20 November 2020

Occupancy monitoring in the workplace is now essential

Occupancy monitoring in buildings has always been a valuable tool, but the COVID-19 pandemic has pretty much made it a necessity. In the last few months workplaces have quickly adapted and implemented COVID-19 safety measures.   This includes those that will enable employees to comply with social distance measures in the workplace.

However, without having access to real-time occupancy data, it is going to be impossible for these measures to be enforced. Using sensors to monitor your office space is the only way to understand and control how it is being used. It’s essential for upholding an effective social distancing policy and providing a safe and healthy environment in which to work.

What is occupancy monitoring?

Occupancy monitoring lets you know the presence of people in your workplaces in real time. Sensors can be placed on desks and in doorways to allow you to see usage (daily and over time) and monitor space and equipment.

Getting employees back to the workplace safely

Professor Chris Whitty, the UK’s most senior medic, has said that it is important to be realistic and that social distancing will need to be in place for ‘really quite a long period of time’.

He has said that social distancing will be necessary in order to suppress outbreaks until an effective vaccine can be deployed to all.  It’s therefore inevitable that practicing safe social distancing in the workplace will continue and it is going to be vital to ensure that employees remain a safe distance apart.

By imposing limits on the total number of people initially allowed into the office, employees can be protected from potential person-to-person transmissions. Real-time occupancy monitoring can enable companies to keep their headcount below a certain threshold, giving staff the ability to maintain social distancing.

 

people sat open plan reception area
 Photographer: Jared Arango | Source: Unsplash

It’s clear that manual headcounts will not suffice, as this method is not only inaccurate and prone to error, but also extremely limited. Simply understanding how many people are in an office space is not enough, it is vital to have access to data that enables you to understand where employees are within this space.

Workplace cccupancy sensors can accurately track key factors including real-time people count, density in a given area, distance between occupants and movement between zones. Real-time alerts can then be used to manage the flow of staff, avoiding overcrowding and potential transmission.

Occupancy data can also be used to inform a staggered employee schedule. Many companies have assigned their employees alternate work hours in order to limit the number of people in the office at any given time. If companies can understand how many people are in different areas of the office, they can create time-based allotments accordingly.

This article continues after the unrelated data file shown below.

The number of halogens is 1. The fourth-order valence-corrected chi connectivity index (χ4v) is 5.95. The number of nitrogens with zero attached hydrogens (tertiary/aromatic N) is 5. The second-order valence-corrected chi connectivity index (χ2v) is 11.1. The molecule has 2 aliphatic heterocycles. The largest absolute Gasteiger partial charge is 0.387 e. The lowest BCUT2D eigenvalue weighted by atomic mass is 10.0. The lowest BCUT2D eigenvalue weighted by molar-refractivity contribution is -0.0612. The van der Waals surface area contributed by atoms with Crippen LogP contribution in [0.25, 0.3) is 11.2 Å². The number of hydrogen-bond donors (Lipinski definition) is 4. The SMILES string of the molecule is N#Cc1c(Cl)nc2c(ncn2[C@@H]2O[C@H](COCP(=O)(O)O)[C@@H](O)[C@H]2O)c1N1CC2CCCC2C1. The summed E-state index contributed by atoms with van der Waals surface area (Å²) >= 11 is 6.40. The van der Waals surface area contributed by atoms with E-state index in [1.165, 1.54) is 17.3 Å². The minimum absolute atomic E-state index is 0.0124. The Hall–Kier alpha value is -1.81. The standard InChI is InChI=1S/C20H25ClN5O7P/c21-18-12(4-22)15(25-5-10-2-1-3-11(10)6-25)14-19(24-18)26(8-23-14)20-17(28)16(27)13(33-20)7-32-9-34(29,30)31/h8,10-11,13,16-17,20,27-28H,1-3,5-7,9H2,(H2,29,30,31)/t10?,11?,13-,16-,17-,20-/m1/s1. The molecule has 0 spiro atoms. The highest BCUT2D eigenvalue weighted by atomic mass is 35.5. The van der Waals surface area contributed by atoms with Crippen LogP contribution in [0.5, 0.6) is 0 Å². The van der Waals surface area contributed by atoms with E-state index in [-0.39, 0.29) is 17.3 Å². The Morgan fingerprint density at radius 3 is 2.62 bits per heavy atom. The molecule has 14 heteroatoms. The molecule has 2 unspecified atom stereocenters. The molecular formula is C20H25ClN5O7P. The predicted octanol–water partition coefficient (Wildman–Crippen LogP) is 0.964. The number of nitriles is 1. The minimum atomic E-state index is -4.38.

Maintaining a safe working environment

Office spaces need to be cleaned thoroughly before employees return to work, and remain clean once there are more people back in the office. Another important way in which occupancy data can be used is to inform cleaning regimes and schedules. Understanding the areas of the office that have been used the most, or perhaps not even used at all, can ensure that cleaning is more focused and effective.

A study from The New England Journal of Medicine found that COVID-19 was still detectable on copper for up to 4 hours, on cardboard for up to 24 hours, and on plastic and steel for up to 72 hours. It’s therefore paramount that surfaces that are touched frequently are cleaned to a high standard.

 

man cleaning reception area of office
 Photographer: Verne Ho | Source: Unsplash

Occupancy analytics can identify places which become particularly busy, such as lunch areas, or surfaces that employees regularly come into contact with, such as door handles. It may become apparent that it is necessary to clean these areas several times throughout the day in order to prevent the risk of transmission and keep employees safe.

Understanding how much space is required

As well as being essential in the short-term for managing safe social distancing in the workplace effectively, occupancy monitoring is an extremely valuable tool in the long-term. Having access to accurate occupancy data is the only way that companies can make informed decisions about how much space is really required.

The COVID-19 pandemic is likely to have shown companies that a great deal of work can be carried out remotely, meaning that some of their space is no longer necessary. A string of major employers have said they are preparing to cut costs by reducing their office estates.

Andy Pyle, the head of UK real estate at KPMG, has said that ‘Ultimately, I would expect there will be a need for less office space and also different office space. My guess is that the fall would be somewhere between 10%-20%, on an individual company level on average’.

Without access to real-time occupancy data, it is exceedingly difficult to quantify how much office space is needed, and will remain as Pyle states, simply a guess. Workplace occupancy monitoring can show average utilisation levels and highlight specific areas that are underused, allowing companies to make informed cost-saving decisions about re-allocating space or downsizing.

Contact us today to find out more about how we can help to make your office a safer and healthier working environment.

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